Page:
DIRECT - VISION - STANDARD

DVS System

The Direct Vision Standard (DVS) is a one of its kind legislation. All goods vehicles above 12 tonnes, including cars from outside the UK, will need a licence to travel into Greater London from October 26, 2020, if their car does not meet the requisite Direct Vision Standard (DVS) star rating.
The Direct Vision Standard was created to lessen the risk of bicycles and pedestrians being hit by HGVs by eliminating blind spots. When riding next to the nearside (passenger side) of HGVs turning left, many cyclists are at risk of severe injury or worse. Because HGV drivers are up higher than drivers of smaller vehicles, they may be unable to spot a cyclist on their nearside and turn left or right without realising it.
The Direct Vision Standard is thought to improve the safety of British fleets and roadways in general. The Direct Vision Standard will lower the likelihood of close-proximity blind spot crashes by boosting driver visibility, providing drivers with the skills they need to navigate safely and preventing harm to vulnerable road users. As a result, many accidents would be avoided, and many drivers and road users will be spared the stress of tragic crashes.
The Direct Vision Standard determines how much a driver can see through their cab windows and mirrors and the size of the blind zones that arise. It assigns a star rating to HGVs ranging from zero (worst) to five (best) (highest). For example, a driver in a zero-star car will have poor direct vision and will be unable to see a pedestrian’s head and shoulders if they are fewer than 4.5 metres away from the cab side. A five-star vehicle’s driver will have an excellent direct vision and will be able to see pedestrians, cars, and cyclists who are immediately in front of their vehicle’s cab side.

The Direct Vision Standard 'Safe System' includes:

Left-Hand Drive Vehicles

The same equipment and ‘Safe System’ are required for left-hand drive vehicles and right-hand drive vehicles. On left-hand drive automobiles, mirrors, cameras, and sensors should be installed properly to eradicate the blind spot on the vehicle’s right-hand side.
Following a spate of crashes and fatalities involving Heavy Goods Vehicles in the Greater London area, Transport for London (TFL) implemented the DVS scheme. The scheme aims to increase safety for cyclists, pedestrians, and motorcyclists in the Greater London area. It went into effect on October 26, 2020, and will be operational 24 hours, 365 days a year.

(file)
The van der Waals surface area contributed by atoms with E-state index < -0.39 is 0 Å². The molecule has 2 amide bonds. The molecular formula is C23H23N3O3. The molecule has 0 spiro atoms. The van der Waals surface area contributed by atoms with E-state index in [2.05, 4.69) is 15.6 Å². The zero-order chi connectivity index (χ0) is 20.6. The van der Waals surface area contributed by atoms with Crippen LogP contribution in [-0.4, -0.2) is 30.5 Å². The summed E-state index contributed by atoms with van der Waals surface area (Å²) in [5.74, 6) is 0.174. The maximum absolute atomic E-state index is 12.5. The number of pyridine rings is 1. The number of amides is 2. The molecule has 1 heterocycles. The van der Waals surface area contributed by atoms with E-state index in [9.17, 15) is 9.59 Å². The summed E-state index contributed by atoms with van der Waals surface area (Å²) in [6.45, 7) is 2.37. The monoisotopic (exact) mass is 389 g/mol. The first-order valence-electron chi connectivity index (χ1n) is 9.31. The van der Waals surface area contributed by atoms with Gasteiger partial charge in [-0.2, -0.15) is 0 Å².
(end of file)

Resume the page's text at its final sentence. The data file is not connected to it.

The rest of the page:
What Kind of Safety Equipment Does A Zero-Starred Vehicle Require To Get A Permit?

A set of proximity sensors mounted on the vehicle’s nearside that informs the driver if a road issue is present on the vehicle’s nearside.
An auditory alarm that sounds when a vehicle is turning left, alerting other road users and pedestrians.
This camera is mounted on the near side of the vehicle and connects to the in-cab monitor, giving the driver complete vision of their vehicle’s blind spot.
When turning left, the driver has a complete vision of his car and, in particular, a full view of his blind spot camera.
Placed in a visible location to warn pedestrians and bikers of impending danger.
Class V and VI Mirrors provide a better view of blind zones.
This feature is installed on both sides of the truck to prevent road users from being pulled beneath the HGV.

How Long Will the Permit Last?

The HGV Safety Permit’s duration is determined by whether the vehicle passes the minimum DVS criteria or if it was issued under the Safe System:
In 2022, the progressing Safe System: Requirements will be evaluated to include any new technology or safety equipment that is not currently ready. Before re-application, these will need to be installed on all 0-1, and 2-star rated vehicles if they are deemed relevant.

Get your Direct Vision Standard Safety Equipment

Ready-made solutions, ready to go:

DVS Equipment for Leading Fleets

DVS uses a star system to rate HGVs over 12 tonnes from 0 (lowest) to 5 (highest), based on how much a driver can see directly through their cab windows. HGVs over 12 tonnes entering or operating in Greater London will require a Safety Permit. The Permit scheme will operate 24 hours a day, 7 days a week, and will be enforced on all roads within the Greater London Boundary from 26 October 2020.

Ready-made solutions, ready to go:

DVS systems

DVS Systems

Rigid Vehicles
Features Included
  • 7" AHD Monitor 3CH
  • AHD Rear Heavy Duty Camera with IR
  • AHD Side Camera
  • Left Turn Audio Alarm
  • Side Alert
  • Extension for Rear
  • Extension for Side Alert
  • Extension for Side

DVS Systems

Articulated Vehicles
Features Included
  • 7" AHD Monitor 3CH
  • AHD Rear Heavy Duty Camera with IR
  • AHD Side Camera
  • Left Turn Audio Alarm
  • Side Alert
  • Extension for Rear
  • Extension for Side Alert
  • Extension for Side
  • SUZI

Non-DVS systems

Non-DVS Systems

Rigid Vehicles
Features Included
  • 7" AHD Monitor 3CH
  • AHD Rear Heavy Duty Camera with IR
  • AHD Side Camera
  • Extension for Rear
  • Extension for Side

Non-DVS Systems

Articulated Vehicles
Features Included
  • 7" AHD Monitor 3CH
  • AHD Rear Heavy Duty Camera with IR
  • AHD Side Camera
  • Extension for Rear
  • Extension for Side
  • SUZI
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